“B.F. Skinner (1904-1990), the most famous psychologist in the middle decades of the twentieth century, wrote a book called The Behavior of Organisms in which the only organisms were rats and pigeons and the only behavior was level pressing and key pecking… In an article called “The Misbehavior of Organisms,” Skinner’s students Keller and Marian Breland reported that when they tried to use his techniques to train animals to insert poker chips into vending machines, the chickens pecked the chips, the raccoons washed them, and the pigs tried to root them with their snouts.” (Pinker 20)

Topic: Alternatives to Genetics or Behaviorism
(mention Piaget?)
“The doctrine of the Blank Slate became entrenched in intellectual life in a form that has been called the Standard Social Science Model or social constructivism.” (Pinker 17) (relate to HCI)
“On of the major documents of late twentieth-century psychology was the two-volume Parrellel Distributed Processing by David Rumelhart, James McCellland, and their collaborators, which presentd a style of neural network modeling called connectionism. Rumelhart and McClelland argued that generic associationist networks, subjected to massive amounts of training, could explain all of cognition.” (Pinker 21) (mention thesis)
“Idealism allowed [Franz] Boas to lay a new intellectual foundation for egalitarianism. The differences among human races and ethnic groups, he proposed, come not from their physical constitution but from their culture, a system of ideas and values spread by language and other forms of social behavior.” (Pinker 22) (compare with last time?)
“… the denial of human nature, and the autonomy of culture from individual names [was] articulated by the founder of sociology, Emile Durkheim (1858-1917), who had foreshadowed Kroever’s doctrine of the superorganic mind.” (Pinker 23 (compare to last time and also NICE)

Topic: Sex Differences
“Among all hunter-gatherers, men are usually more interested in and better at hunting; women are more interested in and better at gathering. The result is an ecological niche that combines the best of both worlds — the protein of meat and the reliability of plant food.” (Ridley 21)
(See also Panzer und Soldat)

Topic: Philosophies
“The Blank Slate is often accompanies by two other doctrines, which have also attained a sacred status in modern intellectual life… The Ghost in the Machine [mind-body dualism], like the Noble Savage, arose in part as a reaction to Hobbes.” (Pinker 6-9).

Topic: Definitions
Modification refers to a change across generations in the distribution of characteristics, or traits, in a lineage.” (Buller 18)
phenotypes – the anatomical structures, physiological states, or behavioral forms – that organisms exhibit.” (Buller 19)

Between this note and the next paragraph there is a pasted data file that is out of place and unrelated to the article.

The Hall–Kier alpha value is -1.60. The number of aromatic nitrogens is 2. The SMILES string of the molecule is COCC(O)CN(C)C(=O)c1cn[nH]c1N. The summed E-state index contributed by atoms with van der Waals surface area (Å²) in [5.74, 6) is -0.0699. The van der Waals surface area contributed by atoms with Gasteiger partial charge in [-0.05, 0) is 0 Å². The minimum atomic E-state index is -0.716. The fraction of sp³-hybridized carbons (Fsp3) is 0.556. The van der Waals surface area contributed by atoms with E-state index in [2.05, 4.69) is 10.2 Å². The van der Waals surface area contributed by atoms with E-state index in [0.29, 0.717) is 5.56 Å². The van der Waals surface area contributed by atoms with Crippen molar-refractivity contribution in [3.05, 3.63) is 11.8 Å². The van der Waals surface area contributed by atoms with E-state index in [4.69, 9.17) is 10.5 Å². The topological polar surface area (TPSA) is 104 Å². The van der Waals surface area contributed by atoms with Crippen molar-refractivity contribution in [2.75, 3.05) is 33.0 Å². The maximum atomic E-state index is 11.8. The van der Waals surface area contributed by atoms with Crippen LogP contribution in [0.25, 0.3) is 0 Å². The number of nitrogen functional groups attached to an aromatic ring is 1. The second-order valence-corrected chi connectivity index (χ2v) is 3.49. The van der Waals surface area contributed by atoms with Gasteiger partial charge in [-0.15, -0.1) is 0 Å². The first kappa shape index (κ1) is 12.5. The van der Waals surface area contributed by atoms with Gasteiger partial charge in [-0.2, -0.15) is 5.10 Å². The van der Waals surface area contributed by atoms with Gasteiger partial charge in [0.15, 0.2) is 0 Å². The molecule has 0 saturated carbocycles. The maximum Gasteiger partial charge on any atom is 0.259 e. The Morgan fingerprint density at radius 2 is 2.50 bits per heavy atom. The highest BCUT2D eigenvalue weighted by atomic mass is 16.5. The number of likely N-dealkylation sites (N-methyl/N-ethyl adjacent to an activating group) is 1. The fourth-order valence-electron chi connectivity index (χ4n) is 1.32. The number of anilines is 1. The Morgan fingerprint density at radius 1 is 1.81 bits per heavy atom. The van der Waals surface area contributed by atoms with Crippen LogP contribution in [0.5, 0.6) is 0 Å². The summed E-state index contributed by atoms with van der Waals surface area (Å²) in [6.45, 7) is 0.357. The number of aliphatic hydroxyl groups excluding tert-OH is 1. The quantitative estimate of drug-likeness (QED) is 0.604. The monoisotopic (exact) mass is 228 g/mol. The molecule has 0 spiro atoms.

evolution is change in gene or genotype frequencies (at a particular locus) across generations in a lineage.” (Buller 20)
“.. even if two individuals possess the same genotype, they can differ in phenotype…” (Buller 24)
microevolution, evolution change within species. Macroevolution concerns the birth and extinction of species…” (Buller 20)
“[alleles] are alternative sequences of A,G,C, or T at a particular locus [or] the different forms of a gene that can occupy a locus” (Buller 20)
“the pair of alleles an organism has at a locus is called its genotype” (Buller 20)
“If an organism has the same allele in each opposing slot, if it has the AA or aa genotype, it is homozygote; and if it has different alleles in the opposing slots, if it has the Aa genotype, it is a heterozygote.” (Buller 21)
Reproduction is thus a process whereby each of two parents contributes a gamete [a haploid, “half a diploid,” 23 single, unpaired chromosomes; a gamete is formed in meisos], which contain half of the parent’s genes, to the formation of a diploid cell that will develop into an organism of the next generation.” (Buller 21)
“… it is possible for there to be a change in genotype frequencies across generations without a corresponding change in gene frequencies [as genotypes are combinations of genes — see previous].” (Buller 23)
“When a gene influences a particular phenotype… it is a gene for that phenotype.” (Buller 24)
“Thus, in order for patterns of phenotypic change across generations to parallel patterns of evolution at the genetic level, the developmentally relevant properties of the environment must remain relatively stable across those generations.” (Buller 25)
“There are two main processes that cause evolution by introducing new variants into a population, one of which is mutation [and the other is] recombination… The difference … is that mutation introduces new variants by creating new genes, while recombination does so by creating new combinations of genes on a chromosome.” (Buller 26-27)
“… natural selection, which is a process that occurs when three conditions obtain in a population. First, there must be preexisting phenotypic variation in the population. Second, the variant phenotypes must be hereditary — that is, there must be genes for each of the variant phenotypes, which parents transmit to their offspring. Third, these hereditary phenotypic differences must be responsible for differences in fitness.” (Buller 28)
“… “fitness” as a measure of an organism’s expected genetic contribution to future generations…. organisms with a fitness-enhancing trait will, on average, out reproduce the other organisms.” (Buller 29)
“… some biologists apply the term natural selection only to selection for traits that affect survival, while applying the term sexual selection to selection for traits that affect the ability to attract and mate with members of the opposite sex.” (Buller 30)